I have a little advice for both sides going forward.

Republicans and conservatives; don’t get cocky. There will likely be enough issues on which we disagree with Trump that we should concentrate on that. We must hold our own accountable first. My other concern is that, where we do agree with him and say as much, we’ll be brushed off as racists, misogynists and xenophobes (all the boxes will be checked off) just as disagreement with Obama was typically brushed off, for the same reasons. But we’re used to it by now, so ignore it and just make your case.

Democrats and liberals; just keep fighting the fight. A vigorous debate is necessary to keep both sides from falling off either edge. But please try to avoid the aforementioned brush-off; that’s not debate. And in fact Trump will have some policies that you can get behind, if what I’m hearing is any indication. His ban on government employees lobbying for 5 years after they leave their job, or renegotiating the huge, secret trade deals are but two of them. Trump is, I think, more moderate than the media give him credit for. At the same time, Republicans have an historic lead in the federal and state governments for a reason. I’m not saying to shut up. I’m just reiterating what this politician once said.

“You don’t like a particular policy or a particular President, then argue for your position. Go out there and win an election. Push to change it.” – Barack Obama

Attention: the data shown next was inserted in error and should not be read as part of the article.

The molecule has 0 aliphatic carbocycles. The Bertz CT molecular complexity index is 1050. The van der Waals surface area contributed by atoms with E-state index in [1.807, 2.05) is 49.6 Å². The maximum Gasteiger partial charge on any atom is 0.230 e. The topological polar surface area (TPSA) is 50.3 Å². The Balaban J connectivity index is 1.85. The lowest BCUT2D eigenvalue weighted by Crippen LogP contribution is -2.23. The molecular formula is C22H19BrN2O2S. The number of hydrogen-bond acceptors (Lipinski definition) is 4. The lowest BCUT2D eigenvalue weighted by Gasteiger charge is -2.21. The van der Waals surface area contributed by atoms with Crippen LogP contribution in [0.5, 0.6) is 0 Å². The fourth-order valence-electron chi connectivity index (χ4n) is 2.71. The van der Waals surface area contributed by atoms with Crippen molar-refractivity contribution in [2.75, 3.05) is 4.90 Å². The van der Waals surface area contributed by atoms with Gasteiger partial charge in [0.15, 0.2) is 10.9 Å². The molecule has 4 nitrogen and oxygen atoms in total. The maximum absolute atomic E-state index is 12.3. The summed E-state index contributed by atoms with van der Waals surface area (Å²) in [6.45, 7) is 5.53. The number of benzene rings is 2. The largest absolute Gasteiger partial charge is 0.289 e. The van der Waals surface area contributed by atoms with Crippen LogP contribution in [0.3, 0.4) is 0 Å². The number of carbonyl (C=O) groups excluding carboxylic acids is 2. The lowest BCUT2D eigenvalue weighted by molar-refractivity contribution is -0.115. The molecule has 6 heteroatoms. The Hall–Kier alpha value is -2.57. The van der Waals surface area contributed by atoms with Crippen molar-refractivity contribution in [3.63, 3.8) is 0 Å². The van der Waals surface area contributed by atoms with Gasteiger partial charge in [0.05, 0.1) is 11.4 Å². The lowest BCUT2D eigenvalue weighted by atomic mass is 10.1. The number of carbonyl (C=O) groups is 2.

Underlying all of this concern over Trump is a sense of fear. It’s understandable, I know where it’s coming from, and the reasons for it are real, but I think it gets stoked by those who stand to gain from exploiting it. Now, you can attribute that to Republicans or Democrats as you see fit, but I want to mention someone who rose above fear, and asked those to whom he spoke to do the same. Here’s how he put it.

This is preeminently the time to speak the truth, the whole truth, frankly and boldly. Nor need we shrink from honestly facing conditions in our country today. This great Nation will endure as it has endured, will revive and will prosper. So, first of all, let me assert my firm belief that the only thing we have to fear is fear itself—nameless, unreasoning, unjustified terror which paralyzes needed efforts to convert retreat into advance.

Yes, Franklin Delano Roosevelt; a Democrat. He said this in his first inaugural address in1933. Economically, the country was in the depths of The Depression. Socially, racism was far, far worse than it is today. So let’s turn retreat into advance.

But here’s the thing; this can’t be done by government. You can’t legislate fear away. You can pass laws to punish racism, but no law will remove it from the hearts of people. It can only be accomplished by other people.

And I would argue that it can only make a lasting change if it is done with God’s help. Many people have noted, some approvingly, that we live in a post-Christian culture. Andrew Breitbart, agree with him or not, once observed that politics is downstream from culture; that is, the politics of our country is a reflection of, and starts with, what our society values. So then, what we continue to move towards is post-Christian politics, featuring Donald Trump and Hillary Clinton. How’s that working out for you?

Filed under: ElectionsRace Issues